Speed up reforms to eliminate poverty: Vajpayee

Prime Minister Atal Bihari Vajpayee, on Saturday, called for acceleration of the second generation economic reforms and strengthening the implementation of rural development programmes to achieve significant reduction in poverty.

Prime Minister Atal Bihari Vajpayee, on Saturday, called for acceleration of the second generation economic reforms and strengthening the implementation of rural development programmes to achieve significant reduction in poverty.

“There is no need for questioning the basic direction of the reforms process as the latest statistics prove it has led to a dramatic reduction in the level of poverty,” Vajpayee said in his inaugural address at a two-day seminar held in New Delhi to mark the golden jubilee of the National Sample Survey Organisation (NSSO).

``The need of the hour is to further strengthen the national consensus for reforms so that we can employ the full energy of the central government, the state governments, and all sections of our people for building a strong and prosperous India,`` the Prime Minister said.


However, there was a need to fine-tune the policies and programmes based on past experience. ``We certainly should correct the mistakes, wherever mistakes become apparent. We should effectively respond to changes in the global economic environment to defend the nation`s interests.``

Referring to the findings of the NSSO survey that the level of poverty had dropped to 26.1 per cent in 1999-2000, from 36 per cent in 1993-94, Vajpayee said this was primarily due to the economic reforms.

``I am not saying this because our government wants to take credit for this achievement. After all, our government has been in office only for the past three years. The process of economic reforms was initiated by a Congress government. It was later carried forward by two United Front governments. In different ways, state governments ruled by various political parties are also pursuing economic of their own.

``Thus, there is a broad consensus on the need for reforms for achieving faster and more balanced growth,`` he said.

Had any political party or leader earlier claimed that reforms were helping the country and the people, such an assertion would perhaps have been open to question. It could have been termed as partisan propaganda. ``But nobody can question the authenticity of what your survey has revealed.``


The Prime Minister said another recent NSSO survey on the informal sector had revealed that informal non-agricultural enterprises provided employment to about 94 million people. Most of these enterprises were located in rural and semi-urban areas. They had the potential to employ far many more people and thus reduced the pressure on agriculture.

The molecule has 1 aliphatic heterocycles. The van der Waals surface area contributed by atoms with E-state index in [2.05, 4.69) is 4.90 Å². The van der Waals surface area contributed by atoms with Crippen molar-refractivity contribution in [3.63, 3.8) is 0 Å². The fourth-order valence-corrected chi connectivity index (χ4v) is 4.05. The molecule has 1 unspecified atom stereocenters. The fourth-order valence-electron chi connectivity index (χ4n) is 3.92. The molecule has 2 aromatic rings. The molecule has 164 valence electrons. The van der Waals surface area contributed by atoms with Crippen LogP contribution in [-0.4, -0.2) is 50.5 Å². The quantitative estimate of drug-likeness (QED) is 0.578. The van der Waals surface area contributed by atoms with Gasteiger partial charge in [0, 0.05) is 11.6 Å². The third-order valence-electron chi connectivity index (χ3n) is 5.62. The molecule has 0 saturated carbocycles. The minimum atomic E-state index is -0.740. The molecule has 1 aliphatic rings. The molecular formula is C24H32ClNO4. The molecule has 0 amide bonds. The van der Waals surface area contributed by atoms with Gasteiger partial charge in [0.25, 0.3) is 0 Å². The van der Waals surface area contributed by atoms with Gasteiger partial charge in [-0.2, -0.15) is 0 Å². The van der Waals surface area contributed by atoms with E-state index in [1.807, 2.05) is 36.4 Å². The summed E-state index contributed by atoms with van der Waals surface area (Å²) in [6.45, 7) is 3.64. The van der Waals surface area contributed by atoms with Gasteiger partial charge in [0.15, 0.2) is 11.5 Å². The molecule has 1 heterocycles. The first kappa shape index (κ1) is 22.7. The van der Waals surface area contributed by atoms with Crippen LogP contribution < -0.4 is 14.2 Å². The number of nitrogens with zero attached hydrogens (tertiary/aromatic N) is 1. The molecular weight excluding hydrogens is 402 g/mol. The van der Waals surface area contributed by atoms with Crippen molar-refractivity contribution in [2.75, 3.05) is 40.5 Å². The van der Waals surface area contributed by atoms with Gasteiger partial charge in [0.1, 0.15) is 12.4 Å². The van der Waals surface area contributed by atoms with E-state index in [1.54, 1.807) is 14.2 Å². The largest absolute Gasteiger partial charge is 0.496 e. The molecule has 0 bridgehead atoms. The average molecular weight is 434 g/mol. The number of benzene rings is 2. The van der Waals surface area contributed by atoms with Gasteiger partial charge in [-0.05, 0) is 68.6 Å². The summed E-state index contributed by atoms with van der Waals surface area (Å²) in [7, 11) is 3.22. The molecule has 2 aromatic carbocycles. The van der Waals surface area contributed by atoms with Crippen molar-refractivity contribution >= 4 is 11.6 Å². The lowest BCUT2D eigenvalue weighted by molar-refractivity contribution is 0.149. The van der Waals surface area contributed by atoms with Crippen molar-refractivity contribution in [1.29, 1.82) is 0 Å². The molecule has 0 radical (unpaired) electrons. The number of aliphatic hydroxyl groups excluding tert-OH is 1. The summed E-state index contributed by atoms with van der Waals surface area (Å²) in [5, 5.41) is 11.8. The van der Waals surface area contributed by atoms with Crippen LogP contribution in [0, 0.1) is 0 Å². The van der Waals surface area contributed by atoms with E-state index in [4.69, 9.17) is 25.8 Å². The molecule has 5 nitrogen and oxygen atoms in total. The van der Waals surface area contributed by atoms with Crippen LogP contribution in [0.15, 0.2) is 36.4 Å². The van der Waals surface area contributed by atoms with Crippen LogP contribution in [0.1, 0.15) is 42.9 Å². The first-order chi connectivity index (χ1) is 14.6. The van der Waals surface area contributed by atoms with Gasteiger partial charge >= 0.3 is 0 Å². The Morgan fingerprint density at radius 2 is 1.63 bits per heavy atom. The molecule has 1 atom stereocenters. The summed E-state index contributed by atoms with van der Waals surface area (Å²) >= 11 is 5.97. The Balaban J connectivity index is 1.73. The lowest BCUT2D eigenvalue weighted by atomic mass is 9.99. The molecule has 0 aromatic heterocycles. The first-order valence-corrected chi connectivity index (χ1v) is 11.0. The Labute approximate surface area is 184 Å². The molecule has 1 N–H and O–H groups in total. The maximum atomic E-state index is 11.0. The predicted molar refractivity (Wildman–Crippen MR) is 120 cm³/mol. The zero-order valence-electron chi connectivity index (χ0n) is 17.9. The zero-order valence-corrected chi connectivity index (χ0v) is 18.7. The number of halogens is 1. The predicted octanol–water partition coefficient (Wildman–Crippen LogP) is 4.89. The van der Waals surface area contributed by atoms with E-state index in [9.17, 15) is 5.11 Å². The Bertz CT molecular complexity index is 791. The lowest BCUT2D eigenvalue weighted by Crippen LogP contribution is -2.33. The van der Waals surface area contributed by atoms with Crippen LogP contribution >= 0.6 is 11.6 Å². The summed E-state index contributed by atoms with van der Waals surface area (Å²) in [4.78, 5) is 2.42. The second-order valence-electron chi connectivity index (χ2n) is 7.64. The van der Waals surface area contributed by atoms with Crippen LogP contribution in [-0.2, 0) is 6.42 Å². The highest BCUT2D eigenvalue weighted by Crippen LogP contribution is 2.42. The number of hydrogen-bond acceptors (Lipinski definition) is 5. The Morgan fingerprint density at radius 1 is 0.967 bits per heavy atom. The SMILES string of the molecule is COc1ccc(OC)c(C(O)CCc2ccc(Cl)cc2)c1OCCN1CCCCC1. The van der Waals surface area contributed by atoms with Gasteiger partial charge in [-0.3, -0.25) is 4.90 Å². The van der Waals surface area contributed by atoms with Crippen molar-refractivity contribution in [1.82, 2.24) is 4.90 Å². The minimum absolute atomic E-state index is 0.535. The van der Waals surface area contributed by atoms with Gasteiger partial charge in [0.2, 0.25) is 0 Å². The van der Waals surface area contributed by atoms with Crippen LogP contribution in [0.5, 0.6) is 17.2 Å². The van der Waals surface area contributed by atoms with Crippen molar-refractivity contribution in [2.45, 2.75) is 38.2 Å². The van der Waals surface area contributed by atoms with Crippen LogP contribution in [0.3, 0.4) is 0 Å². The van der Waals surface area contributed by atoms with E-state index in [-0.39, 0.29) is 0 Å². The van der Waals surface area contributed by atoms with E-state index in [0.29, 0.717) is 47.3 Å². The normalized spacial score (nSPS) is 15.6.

This ``points to the urgent need to strengthen the implementation of all our rural development programmes, so that we can create more opportunities for employment and income generation.

The devolution of power to panchayati raj institutions had created a demand for necessary developmental data at grassroots levels.

The dynamic changes taking place in the economy and society had rendered some of the conventional data collection procedures outdated and ineffective, Vajpayee said. Reliable data was often not available on those segments of India`s economy, which had become relatively more important in recent years. These were some of the new challenges for the statistical system.


In his key-note address, Andhra Pradesh governor and eminent statistician C Rangarajan stressed the need for creating an independent statistical authority free from political interference to enhance the credibility of official statistics.

Dr Rangarajan, who heads the national statistical commission, said such an authority should be non-executive in character and would supervise and monitor data generation and dissemination.

``Such an authority should have the power to set the priorities with respect to core statistics and to ensure quality standards of statistical processes.``

Besides, the authority would bring about effective coordination laterally among departments and vertically between the Centre and states.

As the present statistical operated, there was no effective coordination between departments and the Centre and the states. The ministry for statistics and programme implementation was in a position to ensure that the other ministries or state governments adhered to certain commonly accepted procedures. With the position of the director general of the Central Statistical Organisation lying vacant, the task had become more difficult.

``The lack of an effective and adequately empowered coordination mechanism is a major weakness in the system. Besides, there is no statistics policy making body or authority for evolving a national statistical strategy,`` Dr Rangarajan said.

The National Statistical Commission would submit its final report in mid-July, he said.

Minister of state for planning and programme implementation Arun Shourie praised the performance of the NSSO over the years and said one of its greatest advantages was that it was getting assistance from the governing council consisting of independent experts.

Besides, there was complete transparency in its performance and availability of highly qualified technical personnel at all levels. He had a dig at those who were questioning the poverty figures of the NSSO, saying that they did not want to believe any good news.

Bureau Report

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